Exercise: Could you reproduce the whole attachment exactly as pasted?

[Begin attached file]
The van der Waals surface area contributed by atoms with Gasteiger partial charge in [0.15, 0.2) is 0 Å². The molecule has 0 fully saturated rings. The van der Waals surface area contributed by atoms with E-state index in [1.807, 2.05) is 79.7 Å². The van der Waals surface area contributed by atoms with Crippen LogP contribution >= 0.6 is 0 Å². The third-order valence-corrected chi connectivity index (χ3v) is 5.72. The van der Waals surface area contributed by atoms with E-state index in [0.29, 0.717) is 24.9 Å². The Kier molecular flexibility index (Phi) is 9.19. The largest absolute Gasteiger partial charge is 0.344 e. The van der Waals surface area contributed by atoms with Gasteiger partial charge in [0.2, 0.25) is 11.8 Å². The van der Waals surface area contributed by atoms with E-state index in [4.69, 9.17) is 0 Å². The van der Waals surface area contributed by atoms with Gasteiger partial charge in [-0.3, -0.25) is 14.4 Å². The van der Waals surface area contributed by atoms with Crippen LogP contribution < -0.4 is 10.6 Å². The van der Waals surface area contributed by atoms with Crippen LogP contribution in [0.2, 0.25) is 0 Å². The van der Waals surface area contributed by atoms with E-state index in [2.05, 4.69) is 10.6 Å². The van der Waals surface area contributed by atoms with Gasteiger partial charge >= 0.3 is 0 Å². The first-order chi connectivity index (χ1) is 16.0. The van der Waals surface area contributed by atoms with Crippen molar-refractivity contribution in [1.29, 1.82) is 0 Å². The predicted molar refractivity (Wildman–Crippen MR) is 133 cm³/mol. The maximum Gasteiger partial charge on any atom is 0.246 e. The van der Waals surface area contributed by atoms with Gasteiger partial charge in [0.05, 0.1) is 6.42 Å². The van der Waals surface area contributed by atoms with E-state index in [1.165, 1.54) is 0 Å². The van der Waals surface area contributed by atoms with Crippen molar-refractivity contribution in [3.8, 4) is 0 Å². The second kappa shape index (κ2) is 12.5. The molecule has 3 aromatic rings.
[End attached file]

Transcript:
The van der Waals surface area contributed by atoms with Gasteiger partial charge in [0.15, 0.2) is 0 Å². The molecule has 0 fully saturated rings. The van der Waals surface area contributed by atoms with E-state index in [1.807, 2.05) is 79.7 Å². The van der Waals surface area contributed by atoms with Crippen LogP contribution >= 0.6 is 0 Å². The third-order valence-corrected chi connectivity index (χ3v) is 5.72. The van der Waals surface area contributed by atoms with E-state index in [0.29, 0.717) is 24.9 Å². The Kier molecular flexibility index (Phi) is 9.19. The largest absolute Gasteiger partial charge is 0.344 e. The van der Waals surface area contributed by atoms with Gasteiger partial charge in [0.2, 0.25) is 11.8 Å². The van der Waals surface area contributed by atoms with E-state index in [4.69, 9.17) is 0 Å². The van der Waals surface area contributed by atoms with Gasteiger partial charge in [-0.3, -0.25) is 14.4 Å². The van der Waals surface area contributed by atoms with Crippen LogP contribution < -0.4 is 10.6 Å². The van der Waals surface area contributed by atoms with Crippen LogP contribution in [0.2, 0.25) is 0 Å². The van der Waals surface area contributed by atoms with E-state index in [2.05, 4.69) is 10.6 Å². The van der Waals surface area contributed by atoms with Gasteiger partial charge >= 0.3 is 0 Å². The first-order chi connectivity index (χ1) is 16.0. The van der Waals surface area contributed by atoms with Crippen molar-refractivity contribution in [1.29, 1.82) is 0 Å². The predicted molar refractivity (Wildman–Crippen MR) is 133 cm³/mol. The maximum Gasteiger partial charge on any atom is 0.246 e. The van der Waals surface area contributed by atoms with Gasteiger partial charge in [0.05, 0.1) is 6.42 Å². The van der Waals surface area contributed by atoms with E-state index in [1.165, 1.54) is 0 Å². The van der Waals surface area contributed by atoms with Crippen molar-refractivity contribution in [3.8, 4) is 0 Å². The second kappa shape index (κ2) is 12.5. The molecule has 3 aromatic rings.